Regular exercise is an essential component of optimal physical and mental health. Countless studies have found that exercise helps regulate mood, improve focus and concentration, enhance sleep quality, increase bone density, strengthen muscles, improve circulation, manage weight, and enhance overall well-being. In fact, there aren’t many conditions that regular exercise won’t improve dramatically. So how can exercise addiction be a bad thing?
Exercise Addiction Risks
Exercise addiction is one of several addictive behaviors. Other behavioral addictions include compulsive gambling, compulsive shopping, video game addiction and sex addiction.
Compulsive exercise can lead to serious risks to mental and physical health. Moreover, the very nature of the addiction disorder can trigger dysfunction in relationships and work performance.
An addiction to exercise is when daily workouts cease being physically and mentally beneficial and start being disruptive and unhealthy, yet the person is unable to alter the harmful behaviors. The inability to adjust positively to negative circumstances is called maladaptive behavior.
Exercise addiction can result in severe physical and emotional damage, such as when the unrelenting physical strain leads to serious injury and illness. It can also contribute to disordered sleep and exacerbate co-occurring disorders. People who struggle with certain co-occurring disorders tend to have an increased risk of exercise addiction. These disorders include:
- Narcissistic personality disorder
- Borderline personality disorder
- Obsessive-compulsive disorder
- Eating disorders
- Anxiety disorders
A person with an exercise addiction might recognize that their impulse to exercise has become destructive but will continue to engage in the behavior in secret because failing to exercise will lead to severe anxiety or other symptoms of mental distress.
Emotional and physical consequences of compulsive exercise include:
- Bone density loss
- Chronic fatigue
- Chronic pain in bones
- Chronically sore joints
- Chronically sore muscles
- Increased susceptibility to illness
- Irregular menstrual cycle
- Repeated injuries, strains, and fractures
- Repeated respiratory infections
The physical risks of exercise addiction can become more urgent when combined with eating disorders. Complications might include:
- Heart arrhythmia
- Obstructed intestinal tract
- Esophageal ruptures
How Can Exercise Be Addictive?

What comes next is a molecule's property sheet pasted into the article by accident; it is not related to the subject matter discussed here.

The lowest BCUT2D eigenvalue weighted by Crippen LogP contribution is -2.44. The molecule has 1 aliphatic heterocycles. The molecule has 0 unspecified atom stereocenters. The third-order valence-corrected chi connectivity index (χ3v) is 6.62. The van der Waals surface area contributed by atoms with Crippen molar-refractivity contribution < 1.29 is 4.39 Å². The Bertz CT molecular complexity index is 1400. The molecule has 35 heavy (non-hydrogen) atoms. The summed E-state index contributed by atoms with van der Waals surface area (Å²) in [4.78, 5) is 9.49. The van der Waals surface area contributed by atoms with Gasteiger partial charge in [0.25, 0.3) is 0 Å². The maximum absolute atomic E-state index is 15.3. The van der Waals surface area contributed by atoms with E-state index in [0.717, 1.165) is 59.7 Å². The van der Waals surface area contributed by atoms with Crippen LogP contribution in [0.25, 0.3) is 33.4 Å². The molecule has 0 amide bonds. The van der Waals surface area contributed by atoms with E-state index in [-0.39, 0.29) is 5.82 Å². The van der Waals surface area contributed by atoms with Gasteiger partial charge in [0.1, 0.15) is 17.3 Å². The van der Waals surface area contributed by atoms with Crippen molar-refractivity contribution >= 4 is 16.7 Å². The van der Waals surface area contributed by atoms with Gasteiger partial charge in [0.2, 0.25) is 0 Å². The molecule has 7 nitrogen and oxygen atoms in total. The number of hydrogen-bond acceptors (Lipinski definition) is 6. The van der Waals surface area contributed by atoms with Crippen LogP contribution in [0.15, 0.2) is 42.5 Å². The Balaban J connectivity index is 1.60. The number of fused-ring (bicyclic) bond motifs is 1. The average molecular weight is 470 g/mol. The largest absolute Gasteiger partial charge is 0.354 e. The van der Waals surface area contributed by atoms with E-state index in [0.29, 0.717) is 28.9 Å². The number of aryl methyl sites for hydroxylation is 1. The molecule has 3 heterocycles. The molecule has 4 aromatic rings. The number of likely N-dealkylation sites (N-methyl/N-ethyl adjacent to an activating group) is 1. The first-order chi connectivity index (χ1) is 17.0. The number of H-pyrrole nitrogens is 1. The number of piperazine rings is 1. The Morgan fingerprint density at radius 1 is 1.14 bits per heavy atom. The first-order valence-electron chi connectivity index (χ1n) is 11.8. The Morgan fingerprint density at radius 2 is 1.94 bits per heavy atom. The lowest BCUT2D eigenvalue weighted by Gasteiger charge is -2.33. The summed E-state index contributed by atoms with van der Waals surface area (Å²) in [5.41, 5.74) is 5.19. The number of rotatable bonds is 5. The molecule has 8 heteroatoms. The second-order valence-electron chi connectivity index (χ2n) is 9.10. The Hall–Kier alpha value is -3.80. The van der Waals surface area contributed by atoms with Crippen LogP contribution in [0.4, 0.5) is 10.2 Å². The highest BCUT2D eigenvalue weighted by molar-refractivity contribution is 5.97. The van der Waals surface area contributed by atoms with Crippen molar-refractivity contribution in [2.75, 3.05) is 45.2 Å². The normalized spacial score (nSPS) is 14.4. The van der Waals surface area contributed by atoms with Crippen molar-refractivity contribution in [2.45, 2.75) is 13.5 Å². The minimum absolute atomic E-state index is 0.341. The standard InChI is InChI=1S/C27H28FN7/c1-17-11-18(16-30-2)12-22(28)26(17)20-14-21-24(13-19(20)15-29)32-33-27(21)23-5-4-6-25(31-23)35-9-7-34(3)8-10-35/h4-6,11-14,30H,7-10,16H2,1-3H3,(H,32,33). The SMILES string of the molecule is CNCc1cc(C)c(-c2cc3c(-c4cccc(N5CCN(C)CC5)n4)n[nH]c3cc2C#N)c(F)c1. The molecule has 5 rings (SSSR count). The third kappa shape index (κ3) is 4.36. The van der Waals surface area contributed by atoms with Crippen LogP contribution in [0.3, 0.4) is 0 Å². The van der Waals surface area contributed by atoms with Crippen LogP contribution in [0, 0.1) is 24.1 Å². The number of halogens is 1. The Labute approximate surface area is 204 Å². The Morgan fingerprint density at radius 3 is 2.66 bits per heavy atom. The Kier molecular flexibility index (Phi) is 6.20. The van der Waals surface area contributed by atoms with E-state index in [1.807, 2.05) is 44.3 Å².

Exercise addiction often co-exists with other mental disorders, though it can be difficult, if not impossible, to determine if one disorder was the causal factor.
However, standalone exercise addiction does exist. Exercise is known to trigger a reward response in the brain. People who exercise with a supportive community also experience additional pleasure responses. Though the social aspect might not be causal, it does pose recovery challenges.
Symptoms of exercise addiction are somewhat rare in the general global population – it is estimated to occur in approximately 0.5% of people worldwide. However, certain populations experience exercise addiction in greater numbers. Among people who go to the gym regularly, an estimated 8% experience exercise addiction symptoms. People with eating disorders are nearly 4 times more likely to have an exercise addiction than people without eating disorders.
People struggling with exercise addiction often experience symptoms that correspond with other types of addiction. These include the following:
- Continually intensifying exercise to achieve the desired reward response
- Anxiety when unable to exercise
- Exercising secretly
- Exercising even when doing so exacerbates physical illness or injuries
- Abandoning personal or professional obligations to make time for exercise
- Using exercise to control or suppress emotions
Exercise Addiction Treatment
While substance misuse and addiction disorder treatments strive to eliminate the damaging behaviors entirely, exercise addiction is different. It is possible to live a healthy, fulfilling, and happy life without ever consuming alcohol or illicit drugs. However, it is not possible to live a healthy and happy life without ever exercising. In fact, exercise is among the most effective treatment modalities for substance use disorder and certain behavioral addictions.
So, what can be done?
Research suggests that psychological interventions yield the most effective outcomes when addressing exercise addiction. The objective of any exercise addiction intervention is exercise reduction, not elimination. Moreover, effective therapeutics will lower injury risk from excessive training.
Because every individual case differs significantly, every treatment plan will be unique. However, the overwhelming majority of people struggling with exercise addiction will respond favorably to cognitive-behavioral therapy.
Cognitive-behavioral therapy addresses patterns of thought and behavior that lead to compulsive actions. With intensive therapeutic intervention, clients are empowered with the tools they need to recognize the internal and environmental triggers that make them vulnerable to addictive behaviors. Working collaboratively with their recovery team, people with exercise addiction and co-occurring disorders will develop effective management strategies designed to restore rational perception. By having the techniques necessary to recognize negative thought patterns, clients can effectively respond to destructive impulses healthily and productively.
Article Source: www.theraleighhouse.com